E-commerce: Emerging Trends to Act On
As more consumers migrate to the Internet as more of them gain broadband access, merchants will have the ability to communicate more deeply with their customers, predicted Jay Heratti, senior vice president of strategic planning for multichannel retail and media giant IAC/InterActiveCorp (IAC) in his keynote address at the eTail conference held last week in Philadelphia. Following are several trends that he identified as being the keys to sales success on the Web in the near future.
* Video that sells: “Although the Web is feature rich, it lacks the touch and feel of a retail store, or the demonstrable aspects of a television program,” Heratti said. His solution to this problem has been to add video to IAC’s e-commerce sites. It’s a natural fit on the Home Shopping Network’s Web site (HSN.com), but video that demonstrates product use in a home setting has been used on luxury home goods cataloger Frontgate’s site as well.
While many consumers still surf the Web with a slow dial-up connection, Herrati noted that broadband penetration has reached 50 percent, suggesting that online video is more accessible than ever.
* User generated content: Customers prefer to get messaging from other customers rather than from merchants, Herrati said. Allowing on your site such user generated content as forums or customer reviews allows customers to tell each other what they love about your products. Although it opens the door to negative content, Herrati suggested that merchants not censor or edit this feedback. A variety of opinions provides credibility, he said, and it’s always beneficial to use negative feedback to improve on what may be wrong.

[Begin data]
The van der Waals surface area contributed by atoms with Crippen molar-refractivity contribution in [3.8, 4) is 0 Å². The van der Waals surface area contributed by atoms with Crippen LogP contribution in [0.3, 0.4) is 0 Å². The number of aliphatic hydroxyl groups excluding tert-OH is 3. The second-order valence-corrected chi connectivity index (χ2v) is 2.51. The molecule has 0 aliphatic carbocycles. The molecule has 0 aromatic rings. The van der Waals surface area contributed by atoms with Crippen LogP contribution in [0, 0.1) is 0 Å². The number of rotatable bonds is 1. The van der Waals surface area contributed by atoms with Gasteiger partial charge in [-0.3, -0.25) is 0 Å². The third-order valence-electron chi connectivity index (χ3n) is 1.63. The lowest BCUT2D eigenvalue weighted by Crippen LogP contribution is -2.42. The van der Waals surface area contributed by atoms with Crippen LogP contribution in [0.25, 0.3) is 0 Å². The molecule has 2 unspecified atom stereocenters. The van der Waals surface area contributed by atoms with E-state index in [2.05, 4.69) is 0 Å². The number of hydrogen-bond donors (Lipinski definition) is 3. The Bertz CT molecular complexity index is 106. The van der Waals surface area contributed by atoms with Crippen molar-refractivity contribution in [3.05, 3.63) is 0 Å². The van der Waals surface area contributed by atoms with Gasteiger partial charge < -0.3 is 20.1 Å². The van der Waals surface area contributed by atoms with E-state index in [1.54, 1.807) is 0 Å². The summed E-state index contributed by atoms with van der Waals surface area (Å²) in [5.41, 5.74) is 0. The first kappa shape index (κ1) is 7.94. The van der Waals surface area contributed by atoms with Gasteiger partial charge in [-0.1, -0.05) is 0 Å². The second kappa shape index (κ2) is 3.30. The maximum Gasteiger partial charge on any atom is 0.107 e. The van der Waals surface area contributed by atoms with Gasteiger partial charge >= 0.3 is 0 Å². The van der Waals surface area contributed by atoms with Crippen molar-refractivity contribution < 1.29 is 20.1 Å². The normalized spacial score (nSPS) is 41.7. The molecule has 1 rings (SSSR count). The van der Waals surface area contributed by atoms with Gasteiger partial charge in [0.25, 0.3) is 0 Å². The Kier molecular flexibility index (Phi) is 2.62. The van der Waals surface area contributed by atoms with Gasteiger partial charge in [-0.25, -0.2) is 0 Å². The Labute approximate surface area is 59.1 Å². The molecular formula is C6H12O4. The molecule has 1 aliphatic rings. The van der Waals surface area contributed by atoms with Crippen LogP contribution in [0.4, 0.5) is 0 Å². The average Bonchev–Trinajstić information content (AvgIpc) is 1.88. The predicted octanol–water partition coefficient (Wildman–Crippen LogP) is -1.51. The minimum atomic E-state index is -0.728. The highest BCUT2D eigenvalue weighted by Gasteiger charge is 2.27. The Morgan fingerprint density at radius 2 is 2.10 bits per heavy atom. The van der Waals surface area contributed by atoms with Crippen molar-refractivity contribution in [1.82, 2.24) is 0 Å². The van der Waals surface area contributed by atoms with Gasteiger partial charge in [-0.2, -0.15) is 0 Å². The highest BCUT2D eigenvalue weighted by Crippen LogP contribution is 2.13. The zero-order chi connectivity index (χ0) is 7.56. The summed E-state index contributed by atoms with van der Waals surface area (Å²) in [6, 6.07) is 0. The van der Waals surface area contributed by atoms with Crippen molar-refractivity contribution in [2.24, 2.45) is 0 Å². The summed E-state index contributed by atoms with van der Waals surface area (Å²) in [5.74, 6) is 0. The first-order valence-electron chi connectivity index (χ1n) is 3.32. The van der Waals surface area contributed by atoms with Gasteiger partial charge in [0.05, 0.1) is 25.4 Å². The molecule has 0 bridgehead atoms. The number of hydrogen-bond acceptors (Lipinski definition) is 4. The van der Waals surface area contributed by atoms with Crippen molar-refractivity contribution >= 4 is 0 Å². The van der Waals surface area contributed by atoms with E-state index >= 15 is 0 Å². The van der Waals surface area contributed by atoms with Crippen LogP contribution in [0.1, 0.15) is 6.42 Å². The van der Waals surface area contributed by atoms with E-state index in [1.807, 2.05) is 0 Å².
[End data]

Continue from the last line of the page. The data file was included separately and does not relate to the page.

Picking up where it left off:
* The broadening of online marketing science: “Online marketing is quickly becoming a fragmented discipline that one person can’t do (alone),” Herrati stated. He noted the importance of appointing or training specialists in various disciplines, such as search engine optimization, search engine marketing, Web design and online merchandising. For companies with multiple brands, he pointed out that IAC’s strategy is to appoint different specialists within each company branch, and engage in regular cross-company knowledge sharing.